This seems to be a good time of year for immigrant moths, even if few reach us here in Scotland. It did set me wondering, however, just how long a moth would have to stay airborne before it arrives in the UK. Does anyone know of any source of information about this?
Not quite the question you were asking but this page mentions that Painted Ladies can reach 30 mph in favourable conditions.
I think a lot of them get moved along with the wind so it probably depends a lot on the wind speed. Been some reasonably fast ones in recent weeks.
I would guess that when the wind speed gets above a certain level the turbulence is too much for moths and butterflies, and they settle on the ground for safety.
The Vestal seems to be a fair example. There are a considerable number of records of it from the south coasts of Devon and Cornwall. This is, roughly, 120 miles from the north of France. Even at 30mph (wind assisted or otherwise) that means a flight time - with no chance of a rest and re-fuel - of 4 hours: I suspect the actual time is normally well in excess of that figure. It’s an amazing achievement for a small insect, particularly one with a normally rather erratic flight.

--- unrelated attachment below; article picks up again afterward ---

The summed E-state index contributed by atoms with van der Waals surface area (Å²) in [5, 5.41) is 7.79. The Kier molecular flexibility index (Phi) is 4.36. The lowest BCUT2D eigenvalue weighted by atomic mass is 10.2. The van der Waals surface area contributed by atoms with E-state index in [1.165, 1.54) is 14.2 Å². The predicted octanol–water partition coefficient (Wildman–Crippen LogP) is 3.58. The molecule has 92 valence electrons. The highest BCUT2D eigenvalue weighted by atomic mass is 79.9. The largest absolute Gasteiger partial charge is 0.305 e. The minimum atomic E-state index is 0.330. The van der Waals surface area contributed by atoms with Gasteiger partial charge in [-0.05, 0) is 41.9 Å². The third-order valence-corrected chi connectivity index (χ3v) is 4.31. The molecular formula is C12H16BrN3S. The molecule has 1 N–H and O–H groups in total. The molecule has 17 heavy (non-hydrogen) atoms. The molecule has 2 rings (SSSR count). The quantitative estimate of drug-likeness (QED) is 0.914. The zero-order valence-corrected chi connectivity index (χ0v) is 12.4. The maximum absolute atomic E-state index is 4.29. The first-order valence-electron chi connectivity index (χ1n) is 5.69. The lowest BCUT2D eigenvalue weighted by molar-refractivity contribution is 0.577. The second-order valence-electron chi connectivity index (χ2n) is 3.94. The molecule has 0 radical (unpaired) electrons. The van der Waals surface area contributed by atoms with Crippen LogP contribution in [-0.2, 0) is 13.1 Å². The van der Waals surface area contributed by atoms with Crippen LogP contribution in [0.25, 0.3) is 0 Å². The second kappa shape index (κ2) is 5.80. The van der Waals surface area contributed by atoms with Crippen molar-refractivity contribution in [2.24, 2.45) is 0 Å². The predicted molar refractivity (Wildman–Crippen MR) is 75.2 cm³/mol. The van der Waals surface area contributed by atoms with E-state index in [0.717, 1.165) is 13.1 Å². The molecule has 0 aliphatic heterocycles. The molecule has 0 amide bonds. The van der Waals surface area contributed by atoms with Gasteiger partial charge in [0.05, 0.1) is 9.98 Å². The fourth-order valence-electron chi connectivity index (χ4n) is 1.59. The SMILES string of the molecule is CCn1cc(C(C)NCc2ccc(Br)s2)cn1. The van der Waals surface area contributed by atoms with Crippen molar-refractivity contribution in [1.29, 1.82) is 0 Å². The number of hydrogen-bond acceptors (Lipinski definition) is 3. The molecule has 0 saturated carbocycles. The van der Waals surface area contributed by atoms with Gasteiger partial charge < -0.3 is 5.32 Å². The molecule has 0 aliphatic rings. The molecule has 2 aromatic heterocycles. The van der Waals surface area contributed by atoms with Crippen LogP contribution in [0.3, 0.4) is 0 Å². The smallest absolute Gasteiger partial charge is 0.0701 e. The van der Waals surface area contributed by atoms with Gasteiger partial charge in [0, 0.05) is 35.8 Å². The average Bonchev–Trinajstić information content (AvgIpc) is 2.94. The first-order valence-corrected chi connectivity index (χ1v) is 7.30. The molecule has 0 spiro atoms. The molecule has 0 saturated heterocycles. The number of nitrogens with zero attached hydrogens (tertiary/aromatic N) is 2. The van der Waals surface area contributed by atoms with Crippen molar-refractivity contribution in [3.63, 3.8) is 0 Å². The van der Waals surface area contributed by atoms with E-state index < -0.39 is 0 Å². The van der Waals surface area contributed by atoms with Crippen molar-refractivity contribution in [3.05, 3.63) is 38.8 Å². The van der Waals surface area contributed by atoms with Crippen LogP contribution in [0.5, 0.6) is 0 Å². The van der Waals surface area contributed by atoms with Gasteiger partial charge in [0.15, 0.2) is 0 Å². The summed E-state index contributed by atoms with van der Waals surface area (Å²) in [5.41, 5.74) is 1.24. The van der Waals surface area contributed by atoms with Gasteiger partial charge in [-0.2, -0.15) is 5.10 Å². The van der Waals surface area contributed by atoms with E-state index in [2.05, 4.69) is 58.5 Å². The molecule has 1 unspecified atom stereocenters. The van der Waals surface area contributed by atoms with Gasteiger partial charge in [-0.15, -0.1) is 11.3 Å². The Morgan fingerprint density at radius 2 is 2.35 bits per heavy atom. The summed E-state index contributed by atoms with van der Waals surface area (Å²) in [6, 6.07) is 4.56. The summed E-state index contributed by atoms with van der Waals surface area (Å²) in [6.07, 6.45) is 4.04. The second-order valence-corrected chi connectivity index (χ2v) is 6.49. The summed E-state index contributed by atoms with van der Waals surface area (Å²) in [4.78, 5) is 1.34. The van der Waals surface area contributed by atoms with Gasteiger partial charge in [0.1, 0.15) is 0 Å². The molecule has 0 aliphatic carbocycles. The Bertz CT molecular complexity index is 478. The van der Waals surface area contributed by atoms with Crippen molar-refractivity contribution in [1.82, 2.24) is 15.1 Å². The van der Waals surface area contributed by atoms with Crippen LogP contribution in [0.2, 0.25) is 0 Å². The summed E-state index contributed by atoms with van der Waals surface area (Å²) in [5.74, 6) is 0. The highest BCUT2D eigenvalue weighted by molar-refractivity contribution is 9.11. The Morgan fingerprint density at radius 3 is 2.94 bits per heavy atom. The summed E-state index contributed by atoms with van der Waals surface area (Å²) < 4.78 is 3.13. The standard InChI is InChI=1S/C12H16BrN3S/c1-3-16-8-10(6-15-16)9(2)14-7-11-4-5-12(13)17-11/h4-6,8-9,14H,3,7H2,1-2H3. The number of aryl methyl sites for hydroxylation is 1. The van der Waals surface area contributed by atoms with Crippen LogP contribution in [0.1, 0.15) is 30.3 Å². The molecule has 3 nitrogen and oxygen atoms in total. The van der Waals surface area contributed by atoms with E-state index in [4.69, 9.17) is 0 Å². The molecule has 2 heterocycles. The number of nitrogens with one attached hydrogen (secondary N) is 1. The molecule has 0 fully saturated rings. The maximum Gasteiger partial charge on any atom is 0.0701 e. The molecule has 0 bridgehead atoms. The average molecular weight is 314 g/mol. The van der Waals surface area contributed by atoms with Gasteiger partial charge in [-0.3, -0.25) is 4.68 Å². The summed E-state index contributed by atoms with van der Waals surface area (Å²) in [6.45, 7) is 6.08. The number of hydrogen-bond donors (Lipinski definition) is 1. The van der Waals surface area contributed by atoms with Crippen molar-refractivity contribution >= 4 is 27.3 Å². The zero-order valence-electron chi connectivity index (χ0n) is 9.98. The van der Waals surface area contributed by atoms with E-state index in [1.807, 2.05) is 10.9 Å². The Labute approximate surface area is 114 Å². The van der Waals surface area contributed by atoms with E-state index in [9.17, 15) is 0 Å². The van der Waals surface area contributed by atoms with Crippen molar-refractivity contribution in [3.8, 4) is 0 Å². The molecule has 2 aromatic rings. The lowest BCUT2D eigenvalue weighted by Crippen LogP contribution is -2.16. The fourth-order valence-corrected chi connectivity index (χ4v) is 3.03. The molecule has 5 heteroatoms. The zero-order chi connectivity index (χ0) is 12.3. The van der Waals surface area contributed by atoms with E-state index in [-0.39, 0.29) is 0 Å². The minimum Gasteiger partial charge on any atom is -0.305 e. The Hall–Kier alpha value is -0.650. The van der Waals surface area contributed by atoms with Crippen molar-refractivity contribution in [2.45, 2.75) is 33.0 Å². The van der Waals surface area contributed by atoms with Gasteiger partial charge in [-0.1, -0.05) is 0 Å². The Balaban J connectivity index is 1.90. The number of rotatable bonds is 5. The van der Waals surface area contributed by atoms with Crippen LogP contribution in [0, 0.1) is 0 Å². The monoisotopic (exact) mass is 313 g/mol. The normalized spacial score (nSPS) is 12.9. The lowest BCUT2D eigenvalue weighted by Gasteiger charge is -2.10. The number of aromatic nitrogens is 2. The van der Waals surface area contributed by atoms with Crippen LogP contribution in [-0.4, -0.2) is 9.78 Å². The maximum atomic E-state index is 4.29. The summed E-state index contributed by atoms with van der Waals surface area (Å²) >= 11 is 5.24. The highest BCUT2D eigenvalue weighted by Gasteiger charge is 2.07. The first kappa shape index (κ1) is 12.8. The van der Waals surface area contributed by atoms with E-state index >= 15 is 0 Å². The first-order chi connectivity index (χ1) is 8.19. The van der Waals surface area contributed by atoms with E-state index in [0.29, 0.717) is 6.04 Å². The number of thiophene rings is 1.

Interesting question, to which I don’t know the answer: but we can maybe calculate some.
The “unassisted” flight speed on the average butterfly or moth is said to be around 10kph. However, they are known to seek out tail winds, and - according to various web sites - they can travel 250 - 500km in a 24 hour period. At least some species (e.g. Silver Y) have some sort of magnetic sense, and will only fly when tail-winds can provide a boost.
So I guess working out the distance they need to travel, and taking low and high values (say 10kph and 20kph), we can arrive at an estimate of the shortest flight times. Whether they stop to rest, feed, or await a favourable breeze adds a complication!